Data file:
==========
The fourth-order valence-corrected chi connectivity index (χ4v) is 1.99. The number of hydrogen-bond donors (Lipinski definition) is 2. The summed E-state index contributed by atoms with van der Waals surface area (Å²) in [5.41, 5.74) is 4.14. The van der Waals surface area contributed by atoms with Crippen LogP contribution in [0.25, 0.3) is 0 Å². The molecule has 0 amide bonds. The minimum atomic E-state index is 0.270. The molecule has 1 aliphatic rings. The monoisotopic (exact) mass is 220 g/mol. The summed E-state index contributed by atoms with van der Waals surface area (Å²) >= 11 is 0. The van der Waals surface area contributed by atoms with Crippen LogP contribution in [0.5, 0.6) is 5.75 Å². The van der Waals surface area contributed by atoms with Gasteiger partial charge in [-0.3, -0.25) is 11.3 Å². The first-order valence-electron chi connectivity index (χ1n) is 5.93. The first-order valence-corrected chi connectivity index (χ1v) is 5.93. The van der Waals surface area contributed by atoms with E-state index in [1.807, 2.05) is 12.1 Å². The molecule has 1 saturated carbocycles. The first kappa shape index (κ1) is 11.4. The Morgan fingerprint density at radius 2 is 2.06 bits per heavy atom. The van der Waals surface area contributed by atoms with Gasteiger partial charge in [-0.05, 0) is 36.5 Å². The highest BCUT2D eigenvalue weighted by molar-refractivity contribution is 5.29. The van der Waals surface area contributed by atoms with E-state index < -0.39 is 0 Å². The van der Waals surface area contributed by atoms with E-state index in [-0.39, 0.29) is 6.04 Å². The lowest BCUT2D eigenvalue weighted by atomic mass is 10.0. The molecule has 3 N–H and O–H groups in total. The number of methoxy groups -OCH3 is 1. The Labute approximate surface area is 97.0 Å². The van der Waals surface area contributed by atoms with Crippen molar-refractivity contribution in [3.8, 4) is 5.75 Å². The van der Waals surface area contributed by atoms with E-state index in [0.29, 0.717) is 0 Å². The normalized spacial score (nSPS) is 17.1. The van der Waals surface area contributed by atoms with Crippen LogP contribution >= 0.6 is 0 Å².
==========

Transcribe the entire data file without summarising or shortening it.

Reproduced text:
The fourth-order valence-corrected chi connectivity index (χ4v) is 1.99. The number of hydrogen-bond donors (Lipinski definition) is 2. The summed E-state index contributed by atoms with van der Waals surface area (Å²) in [5.41, 5.74) is 4.14. The van der Waals surface area contributed by atoms with Crippen LogP contribution in [0.25, 0.3) is 0 Å². The molecule has 0 amide bonds. The minimum atomic E-state index is 0.270. The molecule has 1 aliphatic rings. The monoisotopic (exact) mass is 220 g/mol. The summed E-state index contributed by atoms with van der Waals surface area (Å²) >= 11 is 0. The van der Waals surface area contributed by atoms with Crippen LogP contribution in [0.5, 0.6) is 5.75 Å². The van der Waals surface area contributed by atoms with Gasteiger partial charge in [-0.3, -0.25) is 11.3 Å². The first-order valence-electron chi connectivity index (χ1n) is 5.93. The first-order valence-corrected chi connectivity index (χ1v) is 5.93. The van der Waals surface area contributed by atoms with E-state index in [1.807, 2.05) is 12.1 Å². The molecule has 1 saturated carbocycles. The first kappa shape index (κ1) is 11.4. The Morgan fingerprint density at radius 2 is 2.06 bits per heavy atom. The van der Waals surface area contributed by atoms with Gasteiger partial charge in [-0.05, 0) is 36.5 Å². The highest BCUT2D eigenvalue weighted by molar-refractivity contribution is 5.29. The van der Waals surface area contributed by atoms with E-state index < -0.39 is 0 Å². The van der Waals surface area contributed by atoms with E-state index in [-0.39, 0.29) is 6.04 Å². The lowest BCUT2D eigenvalue weighted by atomic mass is 10.0. The molecule has 3 N–H and O–H groups in total. The number of methoxy groups -OCH3 is 1. The Labute approximate surface area is 97.0 Å². The van der Waals surface area contributed by atoms with Crippen molar-refractivity contribution in [3.8, 4) is 5.75 Å². The van der Waals surface area contributed by atoms with E-state index in [0.29, 0.717) is 0 Å². The normalized spacial score (nSPS) is 17.1. The van der Waals surface area contributed by atoms with Crippen LogP contribution >= 0.6 is 0 Å².